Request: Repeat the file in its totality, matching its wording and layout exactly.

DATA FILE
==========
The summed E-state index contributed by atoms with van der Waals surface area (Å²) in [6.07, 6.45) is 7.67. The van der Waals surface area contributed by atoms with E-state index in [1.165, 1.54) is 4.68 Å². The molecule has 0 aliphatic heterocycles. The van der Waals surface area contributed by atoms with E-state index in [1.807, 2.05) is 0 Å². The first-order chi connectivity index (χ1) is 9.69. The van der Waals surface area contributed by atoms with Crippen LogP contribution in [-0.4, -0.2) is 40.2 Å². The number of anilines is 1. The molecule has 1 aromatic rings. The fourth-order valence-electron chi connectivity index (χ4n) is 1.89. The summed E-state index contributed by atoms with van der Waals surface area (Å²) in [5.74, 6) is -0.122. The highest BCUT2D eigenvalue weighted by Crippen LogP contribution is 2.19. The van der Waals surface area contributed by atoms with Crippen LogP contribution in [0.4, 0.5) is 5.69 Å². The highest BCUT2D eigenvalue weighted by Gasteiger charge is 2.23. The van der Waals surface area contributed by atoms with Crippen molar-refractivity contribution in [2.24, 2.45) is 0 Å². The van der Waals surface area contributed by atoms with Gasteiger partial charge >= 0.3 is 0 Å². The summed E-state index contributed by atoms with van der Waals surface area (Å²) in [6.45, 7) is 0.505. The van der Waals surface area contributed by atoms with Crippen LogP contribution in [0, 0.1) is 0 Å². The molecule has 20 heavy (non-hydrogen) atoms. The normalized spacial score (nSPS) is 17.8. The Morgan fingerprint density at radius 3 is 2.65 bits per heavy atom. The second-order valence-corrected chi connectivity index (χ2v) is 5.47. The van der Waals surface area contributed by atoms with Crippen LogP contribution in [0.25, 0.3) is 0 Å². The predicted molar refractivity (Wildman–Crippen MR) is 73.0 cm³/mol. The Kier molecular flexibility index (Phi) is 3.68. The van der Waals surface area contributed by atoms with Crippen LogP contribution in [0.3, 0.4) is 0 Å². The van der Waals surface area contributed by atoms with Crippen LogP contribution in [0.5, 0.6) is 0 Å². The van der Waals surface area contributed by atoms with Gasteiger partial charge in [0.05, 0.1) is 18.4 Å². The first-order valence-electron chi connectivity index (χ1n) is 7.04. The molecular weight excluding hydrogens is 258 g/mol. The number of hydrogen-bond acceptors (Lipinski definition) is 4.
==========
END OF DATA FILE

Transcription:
The summed E-state index contributed by atoms with van der Waals surface area (Å²) in [6.07, 6.45) is 7.67. The van der Waals surface area contributed by atoms with E-state index in [1.165, 1.54) is 4.68 Å². The molecule has 0 aliphatic heterocycles. The van der Waals surface area contributed by atoms with E-state index in [1.807, 2.05) is 0 Å². The first-order chi connectivity index (χ1) is 9.69. The van der Waals surface area contributed by atoms with Crippen LogP contribution in [-0.4, -0.2) is 40.2 Å². The number of anilines is 1. The molecule has 1 aromatic rings. The fourth-order valence-electron chi connectivity index (χ4n) is 1.89. The summed E-state index contributed by atoms with van der Waals surface area (Å²) in [5.74, 6) is -0.122. The highest BCUT2D eigenvalue weighted by Crippen LogP contribution is 2.19. The van der Waals surface area contributed by atoms with Crippen LogP contribution in [0.4, 0.5) is 5.69 Å². The highest BCUT2D eigenvalue weighted by Gasteiger charge is 2.23. The van der Waals surface area contributed by atoms with Crippen molar-refractivity contribution in [2.24, 2.45) is 0 Å². The van der Waals surface area contributed by atoms with Gasteiger partial charge >= 0.3 is 0 Å². The summed E-state index contributed by atoms with van der Waals surface area (Å²) in [6.45, 7) is 0.505. The van der Waals surface area contributed by atoms with Crippen LogP contribution in [0, 0.1) is 0 Å². The molecule has 20 heavy (non-hydrogen) atoms. The normalized spacial score (nSPS) is 17.8. The Morgan fingerprint density at radius 3 is 2.65 bits per heavy atom. The second-order valence-corrected chi connectivity index (χ2v) is 5.47. The van der Waals surface area contributed by atoms with Crippen LogP contribution in [0.25, 0.3) is 0 Å². The predicted molar refractivity (Wildman–Crippen MR) is 73.0 cm³/mol. The Kier molecular flexibility index (Phi) is 3.68. The van der Waals surface area contributed by atoms with Crippen LogP contribution in [0.3, 0.4) is 0 Å². The van der Waals surface area contributed by atoms with Crippen LogP contribution in [0.5, 0.6) is 0 Å². The van der Waals surface area contributed by atoms with Gasteiger partial charge in [0.05, 0.1) is 18.4 Å². The first-order valence-electron chi connectivity index (χ1n) is 7.04. The molecular weight excluding hydrogens is 258 g/mol. The number of hydrogen-bond acceptors (Lipinski definition) is 4.